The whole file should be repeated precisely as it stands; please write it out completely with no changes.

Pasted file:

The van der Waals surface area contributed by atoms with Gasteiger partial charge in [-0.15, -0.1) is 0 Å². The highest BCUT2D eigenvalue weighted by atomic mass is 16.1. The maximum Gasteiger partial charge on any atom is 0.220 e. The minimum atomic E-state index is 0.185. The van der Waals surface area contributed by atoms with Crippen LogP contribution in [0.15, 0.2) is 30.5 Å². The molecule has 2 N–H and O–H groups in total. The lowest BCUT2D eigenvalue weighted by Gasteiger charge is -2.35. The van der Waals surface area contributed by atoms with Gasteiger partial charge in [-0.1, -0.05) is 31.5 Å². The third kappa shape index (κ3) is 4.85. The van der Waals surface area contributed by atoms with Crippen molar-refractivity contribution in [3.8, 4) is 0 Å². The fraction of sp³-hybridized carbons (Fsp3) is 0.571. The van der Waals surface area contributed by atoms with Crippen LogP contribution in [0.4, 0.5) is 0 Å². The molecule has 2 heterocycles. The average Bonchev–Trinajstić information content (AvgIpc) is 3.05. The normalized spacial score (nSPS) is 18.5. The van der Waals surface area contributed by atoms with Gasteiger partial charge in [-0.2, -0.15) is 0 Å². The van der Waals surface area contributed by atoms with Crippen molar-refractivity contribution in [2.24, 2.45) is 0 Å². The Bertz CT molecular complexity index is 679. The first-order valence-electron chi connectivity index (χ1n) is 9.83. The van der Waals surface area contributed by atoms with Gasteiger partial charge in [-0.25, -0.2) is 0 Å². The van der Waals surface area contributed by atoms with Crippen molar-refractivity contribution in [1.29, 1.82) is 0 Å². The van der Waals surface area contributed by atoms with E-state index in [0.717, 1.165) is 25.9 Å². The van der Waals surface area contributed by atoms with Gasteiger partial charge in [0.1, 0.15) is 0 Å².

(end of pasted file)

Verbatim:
The van der Waals surface area contributed by atoms with Gasteiger partial charge in [-0.15, -0.1) is 0 Å². The highest BCUT2D eigenvalue weighted by atomic mass is 16.1. The maximum Gasteiger partial charge on any atom is 0.220 e. The minimum atomic E-state index is 0.185. The van der Waals surface area contributed by atoms with Crippen LogP contribution in [0.15, 0.2) is 30.5 Å². The molecule has 2 N–H and O–H groups in total. The lowest BCUT2D eigenvalue weighted by Gasteiger charge is -2.35. The van der Waals surface area contributed by atoms with Gasteiger partial charge in [-0.1, -0.05) is 31.5 Å². The third kappa shape index (κ3) is 4.85. The van der Waals surface area contributed by atoms with Crippen molar-refractivity contribution in [3.8, 4) is 0 Å². The fraction of sp³-hybridized carbons (Fsp3) is 0.571. The van der Waals surface area contributed by atoms with Crippen LogP contribution in [0.4, 0.5) is 0 Å². The molecule has 2 heterocycles. The average Bonchev–Trinajstić information content (AvgIpc) is 3.05. The normalized spacial score (nSPS) is 18.5. The van der Waals surface area contributed by atoms with Gasteiger partial charge in [-0.2, -0.15) is 0 Å². The van der Waals surface area contributed by atoms with Crippen molar-refractivity contribution in [2.24, 2.45) is 0 Å². The Bertz CT molecular complexity index is 679. The first-order valence-electron chi connectivity index (χ1n) is 9.83. The van der Waals surface area contributed by atoms with Gasteiger partial charge in [-0.25, -0.2) is 0 Å². The van der Waals surface area contributed by atoms with Crippen molar-refractivity contribution in [1.29, 1.82) is 0 Å². The van der Waals surface area contributed by atoms with E-state index in [0.717, 1.165) is 25.9 Å². The van der Waals surface area contributed by atoms with Gasteiger partial charge in [0.1, 0.15) is 0 Å².